Curriculum Content: In Year 10 students continue studying for their English Language and English Literature GCSEs. They focus on different aspects of the exams they will sit in Year 11, studying the necessary texts and undertaking GCSE style assessments. The units covered in Year 10 include:

Literature Paper 2 Section A: ‘An Inspector Calls’ by J. B. Priestley

Literature Paper 2 Section B: A Poetry Anthology

Language Paper 1 Section A: Unseen fiction extracts from the 20th and 21st centuries

Literature Paper 2 Section C: Unseen poetry

Language Paper 2 Section A: Non-fiction texts from the 19th, 20th and 21st centuries

Students will also complete the non-exam assessment component of the English Language GCSE which is a Spoken Language presentation.

Year 11
Curriculum Content: In Year 11 students complete their English Language and English Literature GCSE courses. There will also be time to consolidate the learning from Year 10, as students are not examined on anything they have learnt over the two years until the summer of Year 11. The remaining units are:

Literature Paper 1 Section A: ‘Romeo and Juliet’ by William Shakespeare

Literature Paper 1 Section B: ‘A Christmas Carol’ by Charles Dickens

Language Paper 2 Section B: Writing for specified audiences and purposes

Accelerated Curriculum Content: AS Level Creative Writing

For the academic year 2015/16 only, there will be a small cohort Year 11 students who completed their GCSEs in English at the end of Year 10. These students will undertake an AS in Creative Writing, and will study the following units:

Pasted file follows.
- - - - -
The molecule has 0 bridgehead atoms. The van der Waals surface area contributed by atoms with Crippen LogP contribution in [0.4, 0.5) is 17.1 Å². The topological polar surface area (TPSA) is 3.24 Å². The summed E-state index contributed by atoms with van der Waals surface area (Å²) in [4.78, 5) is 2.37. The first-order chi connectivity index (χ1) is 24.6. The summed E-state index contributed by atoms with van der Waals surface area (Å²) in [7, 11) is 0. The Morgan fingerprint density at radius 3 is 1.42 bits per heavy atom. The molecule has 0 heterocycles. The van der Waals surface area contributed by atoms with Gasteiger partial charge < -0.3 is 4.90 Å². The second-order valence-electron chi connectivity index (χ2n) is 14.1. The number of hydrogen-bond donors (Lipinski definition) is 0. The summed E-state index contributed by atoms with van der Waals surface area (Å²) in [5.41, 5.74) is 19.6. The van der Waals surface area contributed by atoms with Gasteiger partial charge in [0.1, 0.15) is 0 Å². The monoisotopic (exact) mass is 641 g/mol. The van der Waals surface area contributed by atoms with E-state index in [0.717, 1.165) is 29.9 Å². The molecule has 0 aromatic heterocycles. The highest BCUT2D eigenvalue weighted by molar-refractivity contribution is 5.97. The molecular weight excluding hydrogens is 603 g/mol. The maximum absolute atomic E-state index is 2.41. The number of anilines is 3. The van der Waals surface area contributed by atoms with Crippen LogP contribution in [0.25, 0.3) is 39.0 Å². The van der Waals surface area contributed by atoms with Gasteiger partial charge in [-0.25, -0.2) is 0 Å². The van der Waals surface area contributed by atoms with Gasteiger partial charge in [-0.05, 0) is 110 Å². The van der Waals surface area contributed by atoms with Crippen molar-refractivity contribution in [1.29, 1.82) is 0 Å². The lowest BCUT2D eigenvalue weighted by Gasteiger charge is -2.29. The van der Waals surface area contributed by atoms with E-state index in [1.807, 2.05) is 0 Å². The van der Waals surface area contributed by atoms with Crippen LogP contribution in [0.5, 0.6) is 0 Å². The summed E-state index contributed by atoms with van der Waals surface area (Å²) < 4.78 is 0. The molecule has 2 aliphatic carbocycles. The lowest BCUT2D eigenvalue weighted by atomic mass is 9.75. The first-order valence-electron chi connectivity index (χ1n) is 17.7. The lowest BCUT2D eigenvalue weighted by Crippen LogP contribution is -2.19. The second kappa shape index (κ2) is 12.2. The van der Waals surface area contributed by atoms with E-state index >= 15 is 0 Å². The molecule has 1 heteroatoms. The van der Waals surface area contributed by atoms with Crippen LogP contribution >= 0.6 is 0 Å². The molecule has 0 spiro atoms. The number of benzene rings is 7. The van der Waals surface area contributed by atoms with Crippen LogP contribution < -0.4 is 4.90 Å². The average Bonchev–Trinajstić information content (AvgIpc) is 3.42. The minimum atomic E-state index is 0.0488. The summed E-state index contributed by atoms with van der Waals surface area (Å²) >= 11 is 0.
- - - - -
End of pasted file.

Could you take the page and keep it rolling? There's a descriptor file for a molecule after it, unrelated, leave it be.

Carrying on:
Unit 1: Writing on Demand

Unit 2: Creative Writing

Year 12 and 13
Curriculum Content: In Years 12 and 13, students can choose between two pathways in English: A Level or IB. Both these qualifications consist of a two year course with examinations at the end of Year 13. Students study a range of texts from a variety of genres, developing their skills of analysis. Whether students study A Level or IB, they are required to read widely and be able to construct clear lines of argument based on what they have read.

A Level English Literature

Paper 1: Love through the ages

  • Section A: ‘Othello’ by William Shakespeare
  • Section B: Unseen poetry
  • Section C: Comparing texts: ‘The Great Gatsby’ by F. Scott Fitzgerald with a pre-1900 poetry anthology

Paper 2: Modern times: Literature from 1945 to the present day

  • Section A: ‘Feminine Gospels’ by Carol Ann Duffy
  • Section B: Unseen Prose and a comparative essay on ‘The Handmaid’s Tale’ by Margaret Atwood and ‘A Streetcar Named Desire’ by Tennessee Williams

Non-exam assessment: Independent critical study

Comparative critical study of two texts, at least one of which must have been written pre-1900

Year 12 IB
Curriculum Content: Year 12 course content: study of three texts: ‘The Yellow Wallpaper’. ‘Reasons to Stay Alive’ and some poetry by Plath will contribute towards an oral assessment worth 15% of your overall grade.

The study of two or three works in translation, ‘Perfume’, ‘The Outsider’ and ‘To Each His Own’ (Higher) will be used to form an essay worth 25% of the final grade. At the end of the year, you will begin study of a selection of work from Carol Ann Duffy and ‘The Awakening’ (Higher) for the final 15% of the oral assessment (IA).

Year 13 IB
Curriculum Content: Year 13 course content: study of ‘Much Ado About Nothing’ will complete the texts required for the final part of the IA.

Study of unseen prose and unseen poetry will inform work required for Paper 1 20% (exam) and the study of three or four (Higher) plays; ‘The Importance of Being Earnest’; ‘Top Girls’, ‘A Streetcar Named Desire’ and ‘Death of a Salesman’ will prepare students for Paper 2 25% (exam).